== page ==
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CNY Islamic Society Leader Says Immigration Order is "Clear Discrimination" Against Muslims
Syracuse Peace Council

The president of the Islamic Society of Central New York says President Trump’s sudden immigration order is not the right way to keep the country safe.  Mohamed Khater says he was caught off guard by how quickly it took effect.

“I honestly did not think that it was going to happen because it probably would have to go through Congress, whether to approve it or disapprove it," said Khater.  "From my understanding from talking to everybody, Congress will not allow it to happen.”                      

The President’s executive order bans immigration from seven majority-Muslim countries. The order aims to protect the U.S. from potential terrorists, but Khater suggests that it is doing just the opposite.

"It's clear discrimination against a certain religion, against Islamic religion.  And that doesn't bode well with the Muslims around the world," Khater said. "The only people that this helps are the extremists on the other side.”

While the order does not directly state a ban on Muslims, Khater says it targets the wrong group of people.

"ISIS, of course, has killed a lot more Muslims than non Muslims. So people are fleeing persecution and bad conditions in their countries, and we say that these are the terrorists," Khater said.  "We practically are pinning terrorism on them, which is definitely not the case."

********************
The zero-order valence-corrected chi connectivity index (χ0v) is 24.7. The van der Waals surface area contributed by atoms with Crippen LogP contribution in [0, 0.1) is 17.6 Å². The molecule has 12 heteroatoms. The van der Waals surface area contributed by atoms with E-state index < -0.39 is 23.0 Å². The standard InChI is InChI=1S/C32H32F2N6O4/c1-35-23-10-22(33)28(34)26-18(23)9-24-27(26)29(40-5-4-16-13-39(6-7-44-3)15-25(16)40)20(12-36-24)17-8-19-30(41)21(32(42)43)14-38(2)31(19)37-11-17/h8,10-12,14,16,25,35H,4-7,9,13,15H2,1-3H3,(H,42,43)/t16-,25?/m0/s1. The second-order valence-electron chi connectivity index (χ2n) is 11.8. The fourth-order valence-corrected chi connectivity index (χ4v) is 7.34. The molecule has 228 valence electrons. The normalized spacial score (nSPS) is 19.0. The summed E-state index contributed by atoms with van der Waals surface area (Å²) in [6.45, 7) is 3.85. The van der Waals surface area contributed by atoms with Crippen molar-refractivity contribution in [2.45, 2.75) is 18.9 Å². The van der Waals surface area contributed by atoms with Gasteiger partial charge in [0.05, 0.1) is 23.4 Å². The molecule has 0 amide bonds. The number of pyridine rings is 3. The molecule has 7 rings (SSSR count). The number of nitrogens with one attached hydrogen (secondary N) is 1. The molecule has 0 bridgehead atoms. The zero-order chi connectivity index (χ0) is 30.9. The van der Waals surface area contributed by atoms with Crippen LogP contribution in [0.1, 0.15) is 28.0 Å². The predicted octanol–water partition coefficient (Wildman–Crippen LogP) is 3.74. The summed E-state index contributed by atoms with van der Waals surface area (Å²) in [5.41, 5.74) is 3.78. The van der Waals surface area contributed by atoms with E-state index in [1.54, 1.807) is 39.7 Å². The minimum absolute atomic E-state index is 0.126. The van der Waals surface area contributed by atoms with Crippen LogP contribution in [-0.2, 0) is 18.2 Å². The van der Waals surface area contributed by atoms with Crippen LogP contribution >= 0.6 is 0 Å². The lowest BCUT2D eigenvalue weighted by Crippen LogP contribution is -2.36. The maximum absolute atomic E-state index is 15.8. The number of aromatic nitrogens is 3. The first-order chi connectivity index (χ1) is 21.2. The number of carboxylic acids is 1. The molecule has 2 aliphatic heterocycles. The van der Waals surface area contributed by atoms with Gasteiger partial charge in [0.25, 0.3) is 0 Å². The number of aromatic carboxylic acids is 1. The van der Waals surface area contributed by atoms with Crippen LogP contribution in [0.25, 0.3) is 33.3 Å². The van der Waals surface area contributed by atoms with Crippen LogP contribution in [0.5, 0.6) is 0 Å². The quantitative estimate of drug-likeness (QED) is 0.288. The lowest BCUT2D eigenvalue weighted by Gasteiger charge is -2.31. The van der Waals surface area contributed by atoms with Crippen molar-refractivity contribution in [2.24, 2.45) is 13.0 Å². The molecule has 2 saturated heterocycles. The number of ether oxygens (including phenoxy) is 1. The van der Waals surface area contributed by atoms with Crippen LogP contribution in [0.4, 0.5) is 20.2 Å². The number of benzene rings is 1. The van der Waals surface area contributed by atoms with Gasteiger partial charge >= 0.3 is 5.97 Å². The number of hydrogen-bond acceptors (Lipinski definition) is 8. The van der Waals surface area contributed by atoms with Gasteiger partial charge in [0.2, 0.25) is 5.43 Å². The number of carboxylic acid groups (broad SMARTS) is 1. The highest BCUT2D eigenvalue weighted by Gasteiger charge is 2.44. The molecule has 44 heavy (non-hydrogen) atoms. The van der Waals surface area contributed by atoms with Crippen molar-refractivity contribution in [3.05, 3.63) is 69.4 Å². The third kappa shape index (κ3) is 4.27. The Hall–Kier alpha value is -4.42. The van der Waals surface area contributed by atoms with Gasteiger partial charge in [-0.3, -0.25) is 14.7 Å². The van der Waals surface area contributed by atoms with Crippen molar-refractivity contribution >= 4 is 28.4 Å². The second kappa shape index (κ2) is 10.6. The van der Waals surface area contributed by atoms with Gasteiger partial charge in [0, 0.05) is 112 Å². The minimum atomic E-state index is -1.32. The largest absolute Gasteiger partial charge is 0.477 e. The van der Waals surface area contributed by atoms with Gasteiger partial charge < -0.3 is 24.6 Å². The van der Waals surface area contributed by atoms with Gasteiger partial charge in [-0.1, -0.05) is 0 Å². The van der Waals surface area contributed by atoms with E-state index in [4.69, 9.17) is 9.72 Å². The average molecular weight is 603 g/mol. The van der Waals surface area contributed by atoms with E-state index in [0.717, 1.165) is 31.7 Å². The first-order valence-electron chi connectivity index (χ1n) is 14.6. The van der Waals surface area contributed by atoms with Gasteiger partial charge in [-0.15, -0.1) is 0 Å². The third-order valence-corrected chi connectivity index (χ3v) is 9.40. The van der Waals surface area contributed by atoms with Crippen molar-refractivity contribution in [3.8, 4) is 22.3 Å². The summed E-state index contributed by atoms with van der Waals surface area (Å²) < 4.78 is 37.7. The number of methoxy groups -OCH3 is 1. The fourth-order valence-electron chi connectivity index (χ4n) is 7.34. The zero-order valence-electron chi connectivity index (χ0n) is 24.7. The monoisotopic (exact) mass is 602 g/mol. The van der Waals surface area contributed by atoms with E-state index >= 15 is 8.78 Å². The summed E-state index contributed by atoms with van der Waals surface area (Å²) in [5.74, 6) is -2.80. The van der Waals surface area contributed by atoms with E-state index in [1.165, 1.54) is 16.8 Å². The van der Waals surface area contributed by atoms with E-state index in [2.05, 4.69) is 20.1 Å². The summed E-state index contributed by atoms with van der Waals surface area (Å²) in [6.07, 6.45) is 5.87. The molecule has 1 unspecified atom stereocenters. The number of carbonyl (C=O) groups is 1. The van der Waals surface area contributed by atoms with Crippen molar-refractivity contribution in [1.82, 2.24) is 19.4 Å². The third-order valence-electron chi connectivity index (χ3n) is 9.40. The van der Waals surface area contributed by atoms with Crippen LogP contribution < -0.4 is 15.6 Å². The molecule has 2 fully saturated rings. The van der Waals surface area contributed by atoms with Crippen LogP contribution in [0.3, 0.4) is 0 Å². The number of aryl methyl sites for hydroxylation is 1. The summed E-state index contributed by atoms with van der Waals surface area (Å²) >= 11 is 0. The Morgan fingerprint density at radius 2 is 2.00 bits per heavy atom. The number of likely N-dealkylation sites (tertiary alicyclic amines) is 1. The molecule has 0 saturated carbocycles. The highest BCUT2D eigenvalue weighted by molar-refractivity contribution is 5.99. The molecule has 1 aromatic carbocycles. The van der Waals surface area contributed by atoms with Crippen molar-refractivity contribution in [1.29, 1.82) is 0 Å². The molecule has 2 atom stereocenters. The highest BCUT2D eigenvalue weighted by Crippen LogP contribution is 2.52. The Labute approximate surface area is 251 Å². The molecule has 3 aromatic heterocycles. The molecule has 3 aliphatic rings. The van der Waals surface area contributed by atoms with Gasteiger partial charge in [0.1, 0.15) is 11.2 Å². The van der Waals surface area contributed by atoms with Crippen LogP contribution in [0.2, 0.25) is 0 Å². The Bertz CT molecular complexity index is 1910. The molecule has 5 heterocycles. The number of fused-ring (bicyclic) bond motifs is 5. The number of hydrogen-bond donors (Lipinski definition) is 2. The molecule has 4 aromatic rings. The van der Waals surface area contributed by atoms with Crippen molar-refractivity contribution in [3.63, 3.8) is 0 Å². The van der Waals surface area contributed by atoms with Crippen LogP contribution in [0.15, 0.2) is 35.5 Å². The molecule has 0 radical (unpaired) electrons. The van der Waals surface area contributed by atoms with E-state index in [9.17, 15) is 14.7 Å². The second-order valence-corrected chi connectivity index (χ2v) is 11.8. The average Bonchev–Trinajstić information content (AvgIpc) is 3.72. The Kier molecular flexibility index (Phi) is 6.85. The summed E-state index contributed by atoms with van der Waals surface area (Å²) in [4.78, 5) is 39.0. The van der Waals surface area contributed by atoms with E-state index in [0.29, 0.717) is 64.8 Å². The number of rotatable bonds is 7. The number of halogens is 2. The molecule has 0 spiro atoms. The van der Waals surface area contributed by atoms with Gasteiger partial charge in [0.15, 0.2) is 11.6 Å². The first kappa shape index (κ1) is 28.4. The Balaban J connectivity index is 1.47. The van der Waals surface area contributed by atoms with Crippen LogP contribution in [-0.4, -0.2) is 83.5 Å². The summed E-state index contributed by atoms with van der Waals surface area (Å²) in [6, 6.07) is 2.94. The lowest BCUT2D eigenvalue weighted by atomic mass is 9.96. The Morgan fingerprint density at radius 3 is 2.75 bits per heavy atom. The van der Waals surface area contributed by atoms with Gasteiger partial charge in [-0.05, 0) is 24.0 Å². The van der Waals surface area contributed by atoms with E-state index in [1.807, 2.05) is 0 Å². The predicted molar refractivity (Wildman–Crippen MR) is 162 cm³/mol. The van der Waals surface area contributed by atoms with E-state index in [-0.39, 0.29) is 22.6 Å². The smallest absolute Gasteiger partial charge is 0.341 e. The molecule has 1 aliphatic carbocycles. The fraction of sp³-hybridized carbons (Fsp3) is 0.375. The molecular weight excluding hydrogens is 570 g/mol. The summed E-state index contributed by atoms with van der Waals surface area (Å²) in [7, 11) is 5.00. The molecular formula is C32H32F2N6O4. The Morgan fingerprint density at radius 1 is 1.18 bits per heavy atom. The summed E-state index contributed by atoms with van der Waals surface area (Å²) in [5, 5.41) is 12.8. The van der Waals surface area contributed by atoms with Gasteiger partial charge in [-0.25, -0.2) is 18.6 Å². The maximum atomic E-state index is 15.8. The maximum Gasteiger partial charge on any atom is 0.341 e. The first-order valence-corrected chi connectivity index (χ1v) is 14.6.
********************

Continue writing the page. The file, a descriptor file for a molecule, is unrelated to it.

This singling out of Muslims and Islam is not new.  Khater says anti-Muslim sentiment was especially strong in the weeks and months after the 9-11 terrorist attacks.  It’s ebbed and flowed ever since.  Then, he says rhetoric from the GOP Presidential Primary candidates seemed to stir things up again.

"Depending on the election cycle, who is saying what, and that happened last year a lot," said Khater. "That raised the fear among people from Muslim [countries] and Islam, similar to what happened after 9-11.”

Khater says the president’s executive order has only perpetuated the negativity.  He says it’s been carried out in public places.

"If they go to the mall or are walking in the streets or grocery stores, people just throw comments at Muslim- looking people or women who are wearing head scarves,” Khater said.

Khater says he’s also heard of harassment at middle and high schools.  Protests against the executive order are expected to continue around the country throughout the week.

Scott Willis covers politics, local government, transportation, and arts and culture for WAER. He came to Syracuse from Detroit in 2001, where he began his career in radio as an intern and freelance reporter. Scott is honored and privileged to bring the day’s news and in-depth feature reporting to WAER’s dedicated and generous listeners. You can find him on twitter @swillisWAER and email him at